Lung cancer

Malignant pleural effusions: the jury is still out on definitive management


An ERS statement on definitive management of malignant pleural effusions has stopped short of recommending either talc pleurodesis or indwelling pleural catheters ahead of the other procedure.

The joint European Respiratory Society (ERS) and the European Association for Cardio-Thoracic Surgery (EACTS) summary of the literature statement found talc poudrage may be slightly more effective than talc slurry but the jury is still out.

Speaking at the ERS International Congress 2018, Dr Anna Bibby from the UK’s University of Bristol said indwelling pleural catheters had the advantage of home drainage but about 8.5% had to be removed due to complications.

Surgical options such as pleurectomy were associated with longer hospital stays and increased morbidity and mortality.

The taskforce found a lack of evidence for combined procedures but noted this was a potential direction for the future.

Indwelling pleural catheters were noted as an effective option in the management of malignant pleural effusions with trapped lung.

“There is a lack of quality data but the best evidence is for indwelling pleural catheters,” she said.

Intra-pleural fibrinolytic agents improve the radiological findings in loculated malignant pleural effusions but did not appear to improve patient reported outcomes including dyspnoea.

Dr Bibby said there was only one validated prognostic scoring system – the LENT score – at the time of their literature review, but a second score had since been published. The Brim’s decision tree was the most clinically useful in mesothelioma.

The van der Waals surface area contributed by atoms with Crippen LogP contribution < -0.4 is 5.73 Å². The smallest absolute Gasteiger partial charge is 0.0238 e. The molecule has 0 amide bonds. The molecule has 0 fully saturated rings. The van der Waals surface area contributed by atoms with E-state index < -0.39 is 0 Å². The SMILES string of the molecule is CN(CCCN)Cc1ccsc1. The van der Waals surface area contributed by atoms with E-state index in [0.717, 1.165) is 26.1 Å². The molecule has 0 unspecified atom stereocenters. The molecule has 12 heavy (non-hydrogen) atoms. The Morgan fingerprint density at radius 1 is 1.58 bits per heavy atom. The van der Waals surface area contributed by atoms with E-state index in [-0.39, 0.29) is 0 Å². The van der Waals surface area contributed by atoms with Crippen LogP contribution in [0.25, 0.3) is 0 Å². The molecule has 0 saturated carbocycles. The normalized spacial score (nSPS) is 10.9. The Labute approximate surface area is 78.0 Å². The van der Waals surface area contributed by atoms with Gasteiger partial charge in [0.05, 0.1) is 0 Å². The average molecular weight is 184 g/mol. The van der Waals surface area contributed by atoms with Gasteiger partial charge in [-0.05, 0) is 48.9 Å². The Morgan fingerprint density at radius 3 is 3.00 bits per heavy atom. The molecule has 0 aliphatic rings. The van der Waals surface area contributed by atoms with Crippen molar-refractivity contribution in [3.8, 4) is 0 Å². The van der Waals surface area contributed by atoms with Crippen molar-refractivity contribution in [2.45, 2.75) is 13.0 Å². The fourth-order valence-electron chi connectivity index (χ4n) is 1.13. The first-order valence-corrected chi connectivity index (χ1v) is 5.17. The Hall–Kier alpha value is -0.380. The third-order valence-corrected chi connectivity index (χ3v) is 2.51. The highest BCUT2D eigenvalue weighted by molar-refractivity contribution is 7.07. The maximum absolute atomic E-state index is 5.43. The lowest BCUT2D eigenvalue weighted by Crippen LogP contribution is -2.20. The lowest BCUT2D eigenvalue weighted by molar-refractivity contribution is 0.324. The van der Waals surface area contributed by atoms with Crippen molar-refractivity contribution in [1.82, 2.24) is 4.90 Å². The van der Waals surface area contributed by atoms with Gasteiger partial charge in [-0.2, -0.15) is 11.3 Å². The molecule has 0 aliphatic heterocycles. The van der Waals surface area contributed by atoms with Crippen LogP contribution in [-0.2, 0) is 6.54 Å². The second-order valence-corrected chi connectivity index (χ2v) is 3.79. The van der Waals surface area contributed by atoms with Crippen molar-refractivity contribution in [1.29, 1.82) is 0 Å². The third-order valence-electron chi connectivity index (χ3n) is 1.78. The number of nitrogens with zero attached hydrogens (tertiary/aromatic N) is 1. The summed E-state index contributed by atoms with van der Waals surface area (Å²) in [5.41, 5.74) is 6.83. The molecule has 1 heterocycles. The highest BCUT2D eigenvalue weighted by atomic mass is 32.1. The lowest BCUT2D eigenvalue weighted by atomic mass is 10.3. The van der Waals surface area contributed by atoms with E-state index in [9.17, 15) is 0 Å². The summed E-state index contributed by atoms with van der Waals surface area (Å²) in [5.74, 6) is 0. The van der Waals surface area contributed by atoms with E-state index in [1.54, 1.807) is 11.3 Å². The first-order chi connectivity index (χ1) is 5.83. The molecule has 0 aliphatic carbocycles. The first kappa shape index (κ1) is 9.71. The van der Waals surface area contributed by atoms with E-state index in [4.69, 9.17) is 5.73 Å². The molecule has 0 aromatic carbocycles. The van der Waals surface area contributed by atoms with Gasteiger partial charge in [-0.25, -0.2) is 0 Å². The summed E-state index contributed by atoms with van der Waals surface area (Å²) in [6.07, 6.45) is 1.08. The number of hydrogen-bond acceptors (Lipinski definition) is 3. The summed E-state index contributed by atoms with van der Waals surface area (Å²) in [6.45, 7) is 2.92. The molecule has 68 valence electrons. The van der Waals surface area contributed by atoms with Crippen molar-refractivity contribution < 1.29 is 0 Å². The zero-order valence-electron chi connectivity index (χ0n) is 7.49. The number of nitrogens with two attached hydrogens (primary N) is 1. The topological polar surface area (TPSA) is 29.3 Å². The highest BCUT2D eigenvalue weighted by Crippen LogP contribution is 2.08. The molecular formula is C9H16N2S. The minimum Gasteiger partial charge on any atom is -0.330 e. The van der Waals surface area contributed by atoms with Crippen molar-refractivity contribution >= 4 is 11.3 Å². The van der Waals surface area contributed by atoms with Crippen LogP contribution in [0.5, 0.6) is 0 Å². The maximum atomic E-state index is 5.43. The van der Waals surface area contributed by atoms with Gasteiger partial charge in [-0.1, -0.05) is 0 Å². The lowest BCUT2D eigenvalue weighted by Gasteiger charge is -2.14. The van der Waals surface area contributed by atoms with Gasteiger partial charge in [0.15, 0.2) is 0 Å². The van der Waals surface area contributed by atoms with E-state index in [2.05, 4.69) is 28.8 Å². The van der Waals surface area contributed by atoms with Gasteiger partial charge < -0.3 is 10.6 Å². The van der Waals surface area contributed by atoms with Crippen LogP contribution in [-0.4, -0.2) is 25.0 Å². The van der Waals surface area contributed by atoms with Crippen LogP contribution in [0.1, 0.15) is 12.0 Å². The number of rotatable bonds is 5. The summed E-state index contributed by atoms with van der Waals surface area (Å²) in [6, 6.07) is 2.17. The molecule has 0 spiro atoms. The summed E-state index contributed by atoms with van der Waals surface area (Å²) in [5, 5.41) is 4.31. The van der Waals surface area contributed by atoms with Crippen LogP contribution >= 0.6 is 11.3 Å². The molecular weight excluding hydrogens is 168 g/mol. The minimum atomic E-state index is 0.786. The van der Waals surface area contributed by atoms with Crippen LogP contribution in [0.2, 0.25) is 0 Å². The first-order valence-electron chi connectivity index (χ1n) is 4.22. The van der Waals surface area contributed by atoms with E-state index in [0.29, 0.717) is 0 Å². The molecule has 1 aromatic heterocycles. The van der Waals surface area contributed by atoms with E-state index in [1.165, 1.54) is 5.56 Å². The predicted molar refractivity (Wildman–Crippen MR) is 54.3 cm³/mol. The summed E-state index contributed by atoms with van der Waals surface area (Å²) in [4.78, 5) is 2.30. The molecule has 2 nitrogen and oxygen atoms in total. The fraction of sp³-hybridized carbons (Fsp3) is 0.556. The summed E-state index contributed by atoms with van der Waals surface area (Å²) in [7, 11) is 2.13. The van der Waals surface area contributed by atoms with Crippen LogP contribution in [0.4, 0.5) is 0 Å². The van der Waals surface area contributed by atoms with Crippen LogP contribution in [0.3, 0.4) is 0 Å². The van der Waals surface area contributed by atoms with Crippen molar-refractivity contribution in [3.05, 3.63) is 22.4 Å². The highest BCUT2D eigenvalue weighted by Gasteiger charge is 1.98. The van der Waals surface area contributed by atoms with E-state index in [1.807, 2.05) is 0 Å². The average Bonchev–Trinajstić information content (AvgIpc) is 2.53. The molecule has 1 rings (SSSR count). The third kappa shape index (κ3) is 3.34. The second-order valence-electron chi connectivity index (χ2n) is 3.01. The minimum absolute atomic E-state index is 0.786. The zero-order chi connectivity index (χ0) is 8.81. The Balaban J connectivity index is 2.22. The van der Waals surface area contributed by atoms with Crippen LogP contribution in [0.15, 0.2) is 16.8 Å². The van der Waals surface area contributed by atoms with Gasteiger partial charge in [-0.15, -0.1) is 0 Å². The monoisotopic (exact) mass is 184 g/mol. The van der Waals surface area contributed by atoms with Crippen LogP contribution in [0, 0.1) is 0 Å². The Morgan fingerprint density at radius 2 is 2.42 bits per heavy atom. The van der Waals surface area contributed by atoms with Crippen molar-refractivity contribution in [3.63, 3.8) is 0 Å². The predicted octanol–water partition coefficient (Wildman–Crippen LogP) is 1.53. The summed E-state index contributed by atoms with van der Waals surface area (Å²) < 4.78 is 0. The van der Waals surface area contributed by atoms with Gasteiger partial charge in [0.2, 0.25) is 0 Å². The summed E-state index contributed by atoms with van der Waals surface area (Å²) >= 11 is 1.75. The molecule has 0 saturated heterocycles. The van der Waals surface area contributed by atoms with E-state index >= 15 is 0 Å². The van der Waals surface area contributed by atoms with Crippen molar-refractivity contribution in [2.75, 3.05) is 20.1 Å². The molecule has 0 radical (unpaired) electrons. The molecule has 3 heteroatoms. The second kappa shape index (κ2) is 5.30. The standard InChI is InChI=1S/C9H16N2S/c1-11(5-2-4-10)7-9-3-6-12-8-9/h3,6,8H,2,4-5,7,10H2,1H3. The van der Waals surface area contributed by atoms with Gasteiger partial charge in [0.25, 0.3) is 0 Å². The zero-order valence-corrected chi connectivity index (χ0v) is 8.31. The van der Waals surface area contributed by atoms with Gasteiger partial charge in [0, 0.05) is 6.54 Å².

She said there were no randomised controlled trials suggesting patients with malignant pleural effusions and cancer that might be responsive to chemotherapy, immunotherapy or targeted therapy should receive systemic cancer therapy prior to management of the effusion.

The statement confirmed pleural biopsy as the gold standard over cytology for diagnosis and to guide therapeutic decisions.

Dr Bibby said malignant pleural effusions affect about 15% of patients with cancer and the incidence was likely to rise as cancer rates and overall survival rates increased.

However the presence of malignant pleural effusions represented metastatic disease and survival was poor.

Speaking in the same session, Professor Gary Lee from the University of Western Australia added that aggressive, daily drainage of indwelling pleural catheters was superior to symptom-guided drainage.

The AMPLE-2 study found daily drainage was more effective in promoting spontaneous pleurodesis and associated with an improved quality of life although similar levels of breathlessness.

He told the limbic management of malignant pleural effusions was a rapidly progressing field.

“What the European statement has shown is up to the point of cut off of their literature review and since then there has been new papers published and quite a few randomised controlled trials in the very late stage of the pipeline. So I think you are going to see a lot more changes in the next few years.”

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